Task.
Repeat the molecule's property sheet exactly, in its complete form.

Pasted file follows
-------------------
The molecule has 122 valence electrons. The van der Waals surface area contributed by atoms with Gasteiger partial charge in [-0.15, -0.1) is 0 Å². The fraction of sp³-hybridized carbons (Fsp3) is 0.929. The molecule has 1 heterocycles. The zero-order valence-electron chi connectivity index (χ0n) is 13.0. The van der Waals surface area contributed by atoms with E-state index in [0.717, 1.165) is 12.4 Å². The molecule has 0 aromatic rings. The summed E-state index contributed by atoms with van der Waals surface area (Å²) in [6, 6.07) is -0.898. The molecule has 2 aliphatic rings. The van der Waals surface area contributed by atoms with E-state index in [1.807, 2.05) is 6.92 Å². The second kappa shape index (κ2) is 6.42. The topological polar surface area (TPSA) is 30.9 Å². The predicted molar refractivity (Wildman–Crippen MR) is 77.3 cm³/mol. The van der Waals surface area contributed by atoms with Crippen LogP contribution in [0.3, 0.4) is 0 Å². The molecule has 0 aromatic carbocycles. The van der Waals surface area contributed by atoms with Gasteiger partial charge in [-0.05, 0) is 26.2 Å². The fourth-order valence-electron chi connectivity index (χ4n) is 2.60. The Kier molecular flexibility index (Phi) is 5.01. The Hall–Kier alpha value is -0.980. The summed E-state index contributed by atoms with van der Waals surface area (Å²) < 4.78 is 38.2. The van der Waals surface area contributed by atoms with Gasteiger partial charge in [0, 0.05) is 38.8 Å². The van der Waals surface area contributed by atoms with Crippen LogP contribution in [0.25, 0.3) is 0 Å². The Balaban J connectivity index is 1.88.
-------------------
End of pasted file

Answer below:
The molecule has 122 valence electrons. The van der Waals surface area contributed by atoms with Gasteiger partial charge in [-0.15, -0.1) is 0 Å². The fraction of sp³-hybridized carbons (Fsp3) is 0.929. The molecule has 1 heterocycles. The zero-order valence-electron chi connectivity index (χ0n) is 13.0. The van der Waals surface area contributed by atoms with E-state index in [0.717, 1.165) is 12.4 Å². The molecule has 0 aromatic rings. The summed E-state index contributed by atoms with van der Waals surface area (Å²) in [6, 6.07) is -0.898. The molecule has 2 aliphatic rings. The van der Waals surface area contributed by atoms with E-state index in [1.807, 2.05) is 6.92 Å². The second kappa shape index (κ2) is 6.42. The topological polar surface area (TPSA) is 30.9 Å². The predicted molar refractivity (Wildman–Crippen MR) is 77.3 cm³/mol. The van der Waals surface area contributed by atoms with Crippen LogP contribution in [0.3, 0.4) is 0 Å². The molecule has 0 aromatic carbocycles. The van der Waals surface area contributed by atoms with Gasteiger partial charge in [-0.05, 0) is 26.2 Å². The fourth-order valence-electron chi connectivity index (χ4n) is 2.60. The Kier molecular flexibility index (Phi) is 5.01. The Hall–Kier alpha value is -0.980. The summed E-state index contributed by atoms with van der Waals surface area (Å²) < 4.78 is 38.2. The van der Waals surface area contributed by atoms with Gasteiger partial charge in [0, 0.05) is 38.8 Å². The van der Waals surface area contributed by atoms with Crippen LogP contribution in [0.25, 0.3) is 0 Å². The Balaban J connectivity index is 1.88.